Posts

Burgundy – A New .PSLAB Beiruit Lighting Design Project

My favorite Lebanese lighting design firm, .PSLAB out of Beirut, has just finished another interesting project – a wine bar/restaurant called Burgundy.  I just heard from my pal Ramsi at the firm this morning, and I am excited to share the project images!

From the .PSLAB press release:

A lighting project for a wine bar/restaurant having a substructure of wooden arched beams cutting through a wire mesh covering the ceiling. The setting of the space underneath the substructure is functionally divided into two sections: a bar area and a dining area.

Highlighting the dual function, the lighting objects are set on two parallel axes over these two sections.

Suspended from the arcs, each light object is a set of conical tubes conceived to fill a circular-shaped area. Clustering in the circle, the tubes start at the center; moving radially, they begin to deviate at an angle of 25 degrees to reach an angle of 45 degrees. This deviation renders a chandelier-like object, with a bottom curved outline opposite to that of the ceiling. The cluster of the tubes housing the bulbs creates an effect of a singular light source being filtered.

The entrance is lit by a set of black projectors also using the arched beams for fixation; the groove in the beams encloses the technical parts box, while the head of the projector is left loose to rotate shedding light in different directions.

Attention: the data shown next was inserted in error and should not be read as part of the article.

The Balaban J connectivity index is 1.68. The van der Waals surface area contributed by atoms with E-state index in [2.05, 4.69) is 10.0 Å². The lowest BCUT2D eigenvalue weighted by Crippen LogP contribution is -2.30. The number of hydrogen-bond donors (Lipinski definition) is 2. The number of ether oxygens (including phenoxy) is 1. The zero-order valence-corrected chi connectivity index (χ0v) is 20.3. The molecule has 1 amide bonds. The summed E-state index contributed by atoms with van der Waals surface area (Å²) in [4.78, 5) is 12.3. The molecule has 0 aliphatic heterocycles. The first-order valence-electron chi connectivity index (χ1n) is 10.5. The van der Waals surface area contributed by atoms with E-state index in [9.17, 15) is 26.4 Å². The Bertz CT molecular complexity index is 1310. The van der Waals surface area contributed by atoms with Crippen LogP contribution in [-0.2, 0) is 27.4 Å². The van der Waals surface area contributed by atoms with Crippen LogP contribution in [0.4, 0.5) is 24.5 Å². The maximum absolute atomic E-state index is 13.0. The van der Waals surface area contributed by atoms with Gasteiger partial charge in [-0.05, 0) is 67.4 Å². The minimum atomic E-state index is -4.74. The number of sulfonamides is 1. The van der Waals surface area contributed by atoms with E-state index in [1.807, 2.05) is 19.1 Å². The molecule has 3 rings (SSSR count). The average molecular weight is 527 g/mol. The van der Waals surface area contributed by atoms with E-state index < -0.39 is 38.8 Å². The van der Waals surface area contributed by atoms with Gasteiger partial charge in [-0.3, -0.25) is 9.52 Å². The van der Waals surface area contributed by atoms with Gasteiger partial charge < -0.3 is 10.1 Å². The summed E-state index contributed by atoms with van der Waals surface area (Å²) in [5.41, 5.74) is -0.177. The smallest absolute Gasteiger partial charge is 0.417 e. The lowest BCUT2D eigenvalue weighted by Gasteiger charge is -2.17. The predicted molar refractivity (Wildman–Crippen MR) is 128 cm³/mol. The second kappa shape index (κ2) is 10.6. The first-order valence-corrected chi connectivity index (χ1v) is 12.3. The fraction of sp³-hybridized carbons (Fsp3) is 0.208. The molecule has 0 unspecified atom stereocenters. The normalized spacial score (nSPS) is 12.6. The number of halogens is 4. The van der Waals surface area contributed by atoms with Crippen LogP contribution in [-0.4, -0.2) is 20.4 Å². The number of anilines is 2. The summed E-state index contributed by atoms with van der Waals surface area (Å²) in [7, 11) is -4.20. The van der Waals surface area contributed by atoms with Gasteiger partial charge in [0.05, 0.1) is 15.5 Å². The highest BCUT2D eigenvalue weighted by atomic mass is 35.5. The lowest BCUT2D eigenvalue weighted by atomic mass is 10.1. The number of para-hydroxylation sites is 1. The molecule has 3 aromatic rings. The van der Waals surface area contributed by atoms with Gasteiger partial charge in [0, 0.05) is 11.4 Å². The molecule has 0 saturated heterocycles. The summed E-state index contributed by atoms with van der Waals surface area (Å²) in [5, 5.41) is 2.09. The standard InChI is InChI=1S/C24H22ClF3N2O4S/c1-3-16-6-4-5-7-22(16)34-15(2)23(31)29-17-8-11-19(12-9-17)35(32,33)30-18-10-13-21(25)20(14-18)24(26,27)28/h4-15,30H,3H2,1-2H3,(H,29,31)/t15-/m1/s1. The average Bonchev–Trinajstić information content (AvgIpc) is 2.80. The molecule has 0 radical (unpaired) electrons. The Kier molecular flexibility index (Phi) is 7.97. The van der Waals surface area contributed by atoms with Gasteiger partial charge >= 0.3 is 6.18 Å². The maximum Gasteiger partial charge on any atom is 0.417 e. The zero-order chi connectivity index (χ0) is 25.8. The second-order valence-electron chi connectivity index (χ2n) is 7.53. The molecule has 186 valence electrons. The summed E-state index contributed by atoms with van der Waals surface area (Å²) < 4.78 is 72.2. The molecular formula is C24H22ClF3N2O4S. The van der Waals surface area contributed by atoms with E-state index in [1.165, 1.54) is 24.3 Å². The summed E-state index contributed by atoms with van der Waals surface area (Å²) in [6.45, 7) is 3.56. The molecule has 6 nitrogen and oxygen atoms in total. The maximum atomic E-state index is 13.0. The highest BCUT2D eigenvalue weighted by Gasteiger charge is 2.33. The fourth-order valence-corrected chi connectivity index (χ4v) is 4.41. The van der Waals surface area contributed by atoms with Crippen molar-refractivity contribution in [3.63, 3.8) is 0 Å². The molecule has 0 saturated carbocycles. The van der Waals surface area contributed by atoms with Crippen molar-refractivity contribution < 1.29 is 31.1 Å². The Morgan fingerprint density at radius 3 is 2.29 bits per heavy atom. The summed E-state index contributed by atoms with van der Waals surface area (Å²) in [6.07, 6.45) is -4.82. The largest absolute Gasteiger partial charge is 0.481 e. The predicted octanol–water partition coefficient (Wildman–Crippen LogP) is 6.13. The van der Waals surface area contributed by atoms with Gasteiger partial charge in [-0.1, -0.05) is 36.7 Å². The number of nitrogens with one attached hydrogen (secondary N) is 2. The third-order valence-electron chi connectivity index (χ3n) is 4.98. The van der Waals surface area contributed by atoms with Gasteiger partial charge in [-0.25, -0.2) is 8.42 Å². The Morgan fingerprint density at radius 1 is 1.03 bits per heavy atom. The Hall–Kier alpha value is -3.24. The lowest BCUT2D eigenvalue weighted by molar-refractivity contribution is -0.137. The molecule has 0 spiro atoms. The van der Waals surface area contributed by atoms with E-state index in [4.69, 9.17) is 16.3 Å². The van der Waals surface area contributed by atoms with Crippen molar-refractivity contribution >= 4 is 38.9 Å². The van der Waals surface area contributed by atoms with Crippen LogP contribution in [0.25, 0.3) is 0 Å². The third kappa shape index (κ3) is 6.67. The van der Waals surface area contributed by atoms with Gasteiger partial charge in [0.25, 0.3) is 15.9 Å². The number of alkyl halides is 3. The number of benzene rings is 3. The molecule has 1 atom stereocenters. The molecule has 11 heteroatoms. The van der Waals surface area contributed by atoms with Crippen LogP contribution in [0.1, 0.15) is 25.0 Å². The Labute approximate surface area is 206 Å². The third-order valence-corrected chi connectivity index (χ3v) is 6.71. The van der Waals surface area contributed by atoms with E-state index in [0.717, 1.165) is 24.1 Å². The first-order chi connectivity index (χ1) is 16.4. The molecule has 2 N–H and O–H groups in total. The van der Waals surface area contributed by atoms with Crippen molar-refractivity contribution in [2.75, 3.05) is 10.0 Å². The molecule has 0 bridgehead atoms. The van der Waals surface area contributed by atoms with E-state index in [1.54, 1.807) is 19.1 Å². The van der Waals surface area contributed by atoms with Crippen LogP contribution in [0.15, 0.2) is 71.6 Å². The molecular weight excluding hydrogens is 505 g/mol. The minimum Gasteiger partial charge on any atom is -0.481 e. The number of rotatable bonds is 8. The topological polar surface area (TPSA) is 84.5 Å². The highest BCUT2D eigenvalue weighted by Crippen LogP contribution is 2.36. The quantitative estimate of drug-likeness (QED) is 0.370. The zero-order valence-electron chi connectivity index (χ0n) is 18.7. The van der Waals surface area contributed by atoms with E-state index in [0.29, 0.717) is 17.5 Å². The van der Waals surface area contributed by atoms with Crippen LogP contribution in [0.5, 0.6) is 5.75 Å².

A lighting project for a wine bar/restaurant having a substructure of wooden arched beams cutting through a wire mesh covering the ceiling.The setting of the space underneath the substructure is functionally divided into two sections: a bar area and a dining area.Highlighting the dual function, the lighting objects are set on two parallel axes over these two sections.Suspended from the arcs, each light object is a set of conical tubes conceived to fill a circular-shaped area. Clustering in the circle, the tubes start at the center; moving radially, they begin to deviate at an angle of 25 degrees to reach an angle of 45 degrees. This deviation renders a chandelier-like object, with a bottom curved outline opposite to that of the ceiling.

The cluster of the tubes housing the bulbs creates an effect of a singular light source being filtered.The entrance is lit by a set of black projectors also using the arched beams for fixation; the groove in the beams encloses the technical parts box, while the head of the projector is left loose to rotate shedding light in different directions.